Victim of dog attack believes two animals were involved

Posted Dec. 07, 2010, at 3:48 p.m.

LAGRANGE — The Prentiss Township woman who was severely mauled in a dog attack last month in LaGrange told relatives last weekend there were two dogs involved in the attack.

While Karen Stewart, 41, doesn’t recall much about the incident that changed her life forever, she has acknowledged there were two dogs around her the night of the attack, her stepsister Tammy Carlow of Clinton said Tuesday. Stewart also remembered that the dogs had not been fighting before the attack, she said.

“She has a lot of nightmares about it,” Carlow said.

Meanwhile, Stewart’s medical condition has improved and she may be transferred soon from a Boston hospital to Maine for rehabilitation, her stepsister said.

Stewart had been visiting her friend Vaughn Adams of Forest Street in LaGrange on Nov. 12 when she went for an evening walk and was mauled. She was bitten more than 20 times and the majority of the bites were defensive wounds to her arms, according to Adams.

After the attack, Stewart was airlifted to Eastern Maine Medical Center in Bangor and then transferred by air to Beth Israel Deaconess Medical Center in Boston, where she was placed into a drug-induced coma for several days. Because of the severity of the bites, doctors amputated Stewart’s right arm but managed to save her left arm.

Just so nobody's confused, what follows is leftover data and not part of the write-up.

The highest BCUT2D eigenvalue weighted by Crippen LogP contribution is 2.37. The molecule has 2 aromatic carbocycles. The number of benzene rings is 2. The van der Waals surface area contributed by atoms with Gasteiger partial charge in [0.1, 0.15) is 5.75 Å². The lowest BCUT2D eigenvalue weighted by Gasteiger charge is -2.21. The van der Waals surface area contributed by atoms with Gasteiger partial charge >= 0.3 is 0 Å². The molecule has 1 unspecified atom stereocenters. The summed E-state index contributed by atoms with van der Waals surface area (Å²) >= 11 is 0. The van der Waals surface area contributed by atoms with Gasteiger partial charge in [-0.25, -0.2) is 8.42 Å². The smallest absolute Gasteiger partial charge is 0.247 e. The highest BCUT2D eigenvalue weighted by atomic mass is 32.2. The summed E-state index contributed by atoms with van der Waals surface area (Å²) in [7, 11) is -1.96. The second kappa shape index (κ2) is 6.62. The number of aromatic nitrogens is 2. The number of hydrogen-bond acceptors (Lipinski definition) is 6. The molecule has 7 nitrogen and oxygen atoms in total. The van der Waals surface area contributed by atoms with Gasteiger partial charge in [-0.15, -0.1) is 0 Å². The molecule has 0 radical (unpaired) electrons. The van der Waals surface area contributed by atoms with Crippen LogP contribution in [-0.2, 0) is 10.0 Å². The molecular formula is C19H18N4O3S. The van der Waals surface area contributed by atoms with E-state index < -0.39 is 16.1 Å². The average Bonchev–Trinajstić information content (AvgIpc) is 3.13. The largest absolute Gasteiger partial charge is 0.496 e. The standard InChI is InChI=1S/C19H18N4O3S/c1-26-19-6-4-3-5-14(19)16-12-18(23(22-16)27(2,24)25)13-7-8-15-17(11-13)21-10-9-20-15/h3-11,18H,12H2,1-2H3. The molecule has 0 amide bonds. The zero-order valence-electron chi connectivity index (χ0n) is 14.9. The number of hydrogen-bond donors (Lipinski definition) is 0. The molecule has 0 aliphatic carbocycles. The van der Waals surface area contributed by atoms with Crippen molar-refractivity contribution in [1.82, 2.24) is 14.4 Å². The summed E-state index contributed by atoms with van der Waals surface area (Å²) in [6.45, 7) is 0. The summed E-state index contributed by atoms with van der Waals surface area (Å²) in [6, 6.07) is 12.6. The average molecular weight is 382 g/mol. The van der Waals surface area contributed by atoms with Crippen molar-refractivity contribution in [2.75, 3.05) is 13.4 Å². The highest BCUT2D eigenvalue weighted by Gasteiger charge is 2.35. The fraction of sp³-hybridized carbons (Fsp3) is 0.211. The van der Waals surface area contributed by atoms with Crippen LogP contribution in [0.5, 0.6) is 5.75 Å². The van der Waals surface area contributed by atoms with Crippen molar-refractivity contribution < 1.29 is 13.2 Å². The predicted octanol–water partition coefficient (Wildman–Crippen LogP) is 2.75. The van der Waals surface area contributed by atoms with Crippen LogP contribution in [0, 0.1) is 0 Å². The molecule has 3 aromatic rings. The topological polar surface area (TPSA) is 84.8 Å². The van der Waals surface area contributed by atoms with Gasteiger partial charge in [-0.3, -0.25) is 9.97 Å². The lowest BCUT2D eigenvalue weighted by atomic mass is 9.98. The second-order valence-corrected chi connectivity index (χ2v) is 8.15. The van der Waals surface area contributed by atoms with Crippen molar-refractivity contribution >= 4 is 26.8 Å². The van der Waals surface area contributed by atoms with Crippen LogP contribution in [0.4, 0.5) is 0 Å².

“She’s doing really, really good,” Carlow said Tuesday. “She’s anxious to get home.”

Carlow said the doctors are making arrangements to have Stewart transferred back to Maine, where she will undergo extensive rehabilitation.

The dog that police are certain was involved in the attack was an American bulldog mix. It was euthanized a few days after the attack to be tested for rabies. The animal was found to not be rabid, authorities said. Its owner, Adam Bemis, 28, has been charged with keeping a dangerous dog. The dog had not been chained, and it had not been licensed.

Maine State Police Trooper Barry Meserve, who investigated the attack, said there was another dog at Bemis’ residence the night Stewart was mauled. But it was much smaller than the other dog and could not have inflicted Stewart’s injuries, Meserve said.

“I’m certain the right dog was put to sleep,” he said Tuesday.

Meserve said the attack still is under investigation. He said he plans to interview Stewart again once she returns home and her memory of the attack improves.